KP Purushothaman Chief Engineer, Border Roads Organisation the man who made the ambitious project a reality.
He is a man who has not had time to talk even on the phone with his wife and children for years. He has been quite busy for a few years now as he had to sweat it out for the country day and night in a crucial project for India and its people, and especially for the Army.
India now boasts of the highest altitude tunnel in the world, the Atal tunnel, and the man who made the ambitious project a reality happens is from Kerala - Border Roads Organisation Chief Engineer KP Purushotham. The tunnel was inaugurated on Saturday morning by Prime Minister Narendra Modi.
Purushothaman went to Delhi after completing his polytechnic in Kannur and graduated in civil engineering. He also holds a PG Diploma and MBA in construction management. He passed the UPSC exam in 1987 and joined the Border Roads Organisation. His first assignment was at the Andaman and Nicobar Islands as assistant executive engineer. He later worked in Nagaland, Rajasthan, Mizoram, Jammu and Kashmir, Sikkim, Arunachal Pradesh and Uttarakhand. He was also a part of many important road projects on the China, Pakistan borders.
“It is a 9.02 km-long tunnel dug in the mountains at an altitude of 3,000 metres, or 10,000 feet, above sea level. This is what makes the Atal tunnel different. At this height, this is the longest and hardest tunnel in the world. The tunnel at the Pir Panjal Range in the Himalayas has been completed by providing all modern security systems and features that are available today.”
A dangerous mission :
The construction of tunnels is extremely dangerous, Purushothaman said. Although the building of a tunnel starts only on the basis of the general understanding of the geography of the place and studies done on it, one should expect danger at every step of the construction.
The job involves ripping open the earth. As such, no matter how many safety precautions are taken, natural disasters can never be ruled out and they can come in many forms, which could result in even loss of life, he said. There were many hurdles we faced from landslides and mudslides to rocks flying around after explosions. This complex mission was completed by overcoming all such obstructions, he said.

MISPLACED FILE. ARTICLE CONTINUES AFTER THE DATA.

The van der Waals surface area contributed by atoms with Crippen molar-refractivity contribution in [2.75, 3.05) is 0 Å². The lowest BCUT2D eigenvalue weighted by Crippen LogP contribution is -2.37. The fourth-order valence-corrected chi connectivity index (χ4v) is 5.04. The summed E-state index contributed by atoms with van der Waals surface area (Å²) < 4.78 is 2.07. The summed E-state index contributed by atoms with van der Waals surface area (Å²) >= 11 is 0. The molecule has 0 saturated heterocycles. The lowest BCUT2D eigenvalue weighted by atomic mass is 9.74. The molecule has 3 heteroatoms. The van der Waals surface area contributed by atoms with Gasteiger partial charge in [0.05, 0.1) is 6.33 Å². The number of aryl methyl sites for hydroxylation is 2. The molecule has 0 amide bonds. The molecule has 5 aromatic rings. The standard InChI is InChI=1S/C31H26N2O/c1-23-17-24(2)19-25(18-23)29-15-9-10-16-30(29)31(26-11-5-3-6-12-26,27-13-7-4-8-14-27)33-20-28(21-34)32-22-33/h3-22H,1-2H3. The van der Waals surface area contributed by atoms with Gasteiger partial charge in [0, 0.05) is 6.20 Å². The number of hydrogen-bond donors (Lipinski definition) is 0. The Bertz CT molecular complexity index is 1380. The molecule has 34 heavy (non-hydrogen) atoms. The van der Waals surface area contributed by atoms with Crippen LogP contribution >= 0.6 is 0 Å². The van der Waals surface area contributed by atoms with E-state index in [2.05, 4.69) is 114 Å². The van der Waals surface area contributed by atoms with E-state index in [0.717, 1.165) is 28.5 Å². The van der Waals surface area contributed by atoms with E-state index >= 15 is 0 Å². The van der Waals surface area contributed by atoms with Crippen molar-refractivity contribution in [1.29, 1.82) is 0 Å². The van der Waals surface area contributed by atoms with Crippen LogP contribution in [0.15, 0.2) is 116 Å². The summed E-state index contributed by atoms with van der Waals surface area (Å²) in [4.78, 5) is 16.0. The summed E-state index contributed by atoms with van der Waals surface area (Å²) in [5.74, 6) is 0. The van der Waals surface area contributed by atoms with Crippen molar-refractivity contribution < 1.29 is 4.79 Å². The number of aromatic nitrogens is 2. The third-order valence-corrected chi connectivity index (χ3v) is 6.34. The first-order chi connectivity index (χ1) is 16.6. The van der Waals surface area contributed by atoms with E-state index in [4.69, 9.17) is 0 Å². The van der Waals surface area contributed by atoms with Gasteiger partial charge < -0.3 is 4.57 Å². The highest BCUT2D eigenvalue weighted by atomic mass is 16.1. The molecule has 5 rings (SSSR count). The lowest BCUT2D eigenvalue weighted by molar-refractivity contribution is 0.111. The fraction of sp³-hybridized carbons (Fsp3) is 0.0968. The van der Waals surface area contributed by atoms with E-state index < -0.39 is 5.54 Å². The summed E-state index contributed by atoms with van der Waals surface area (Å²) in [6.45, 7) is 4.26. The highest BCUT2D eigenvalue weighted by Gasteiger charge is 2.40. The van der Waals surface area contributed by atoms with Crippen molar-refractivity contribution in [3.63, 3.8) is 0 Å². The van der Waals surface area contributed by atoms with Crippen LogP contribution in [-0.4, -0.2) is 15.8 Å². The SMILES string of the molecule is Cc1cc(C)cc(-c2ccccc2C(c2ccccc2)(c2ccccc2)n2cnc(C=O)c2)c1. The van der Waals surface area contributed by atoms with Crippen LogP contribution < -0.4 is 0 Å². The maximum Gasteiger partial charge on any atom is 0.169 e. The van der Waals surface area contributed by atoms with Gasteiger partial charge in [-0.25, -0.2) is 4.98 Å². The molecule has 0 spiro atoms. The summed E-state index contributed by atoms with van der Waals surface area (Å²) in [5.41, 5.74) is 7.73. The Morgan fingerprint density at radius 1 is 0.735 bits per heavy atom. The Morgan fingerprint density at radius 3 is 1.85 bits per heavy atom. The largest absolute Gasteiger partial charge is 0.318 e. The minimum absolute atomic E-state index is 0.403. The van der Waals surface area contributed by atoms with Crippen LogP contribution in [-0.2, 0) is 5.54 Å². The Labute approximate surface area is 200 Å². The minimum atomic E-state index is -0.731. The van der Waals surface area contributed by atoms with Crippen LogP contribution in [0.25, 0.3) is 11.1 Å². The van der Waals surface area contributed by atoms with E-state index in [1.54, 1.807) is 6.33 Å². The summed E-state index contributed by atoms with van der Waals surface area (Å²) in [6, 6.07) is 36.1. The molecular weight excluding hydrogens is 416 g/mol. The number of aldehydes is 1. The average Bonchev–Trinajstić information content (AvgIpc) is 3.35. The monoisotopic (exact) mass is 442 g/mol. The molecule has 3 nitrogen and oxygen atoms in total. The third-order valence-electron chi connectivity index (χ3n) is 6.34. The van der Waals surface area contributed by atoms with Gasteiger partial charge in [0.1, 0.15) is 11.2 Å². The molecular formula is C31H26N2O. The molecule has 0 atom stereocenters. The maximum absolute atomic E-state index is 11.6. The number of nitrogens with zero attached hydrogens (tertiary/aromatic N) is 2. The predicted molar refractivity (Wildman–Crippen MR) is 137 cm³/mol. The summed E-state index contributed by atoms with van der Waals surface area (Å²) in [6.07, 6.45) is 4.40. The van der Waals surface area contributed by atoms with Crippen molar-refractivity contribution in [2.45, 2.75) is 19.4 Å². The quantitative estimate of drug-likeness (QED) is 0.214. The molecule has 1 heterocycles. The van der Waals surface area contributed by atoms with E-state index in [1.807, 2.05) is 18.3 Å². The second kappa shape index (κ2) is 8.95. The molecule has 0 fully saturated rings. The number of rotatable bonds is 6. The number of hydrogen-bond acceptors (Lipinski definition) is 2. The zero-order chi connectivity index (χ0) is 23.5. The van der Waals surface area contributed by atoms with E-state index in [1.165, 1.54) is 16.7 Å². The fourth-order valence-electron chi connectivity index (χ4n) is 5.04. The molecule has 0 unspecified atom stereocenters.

According to Purushothaman, this is not the achievement of just one person. ""It is the success of great cooperation and dedication," he said. The tunnel connects Manali in Himachal Pradesh with Lahaul-Spiti. It will also offer connections to Ladakh and Leh under any any weather conditions.
Purushothaman said that work on the tunnel began from both sides at the same time. The two sides are called the South Portal and the North Portal. The Rohtang Pass is closed during the winter as it is not possible to travel in the snow. So, work on the North Portal couldn’t be carried out for months together.
During the winter, excavations were carried out only on the South Portal. Three-quarters of the total route was built through the South Portal. Only one-fourth of the work was completed from the North Portal as the weather created a problem.
Even minus 30 degrees didn't deter team :
It was snowing on the North and South portals when construction of the tunnel began. "Since we couldn’t reach the North Portal, we started working at the South Portal," he said. In the North Portal, work could be carried out for only six months."We also had to ensure that workers are evacuated before it starts snowing and road traffic gets he said.
"The temperature could fall to as low as minus 30 degrees. But that didn’t mean our team our team would stop working. We faced many obstacles, including the fact that concreting would not be smooth in the cold," Purushothaman said.
The construction of the tunnel began in 2010. "The plan was to complete it within six years, but it was only after we started the project did we realise the magnitude of the task and the difficulties we would face. To begin with, there is a river that flows through the top of the tunnel," he said.
"After digging the tunnel for 1.87 km, when we did an explosion to continue the work, there was an unexpected mudslide on a large scale. Since the soil was weak, it was sliding towards the face of the tunnel. This happened about 25 times," Purushothaman said. But no one was harmed because they had had taken sufficient precaution and also because luck was on their side, he said. "Once during lunch, a part of the tunnel collapsed. The only reason it did not instil fear in people was because there was no one at the place then," he said.
Tunnel projects have been abandoned due to such difficulties earlier. The construction was based on the New Austrian tunnel method. Removing the tonnes of rock and soil that were being excavated and stopping the flow of water were big challenges. "There were days when work could progress only for about five metres. There have also been occasions when work was limited to just half-a-metre because of severe obstructions," he said.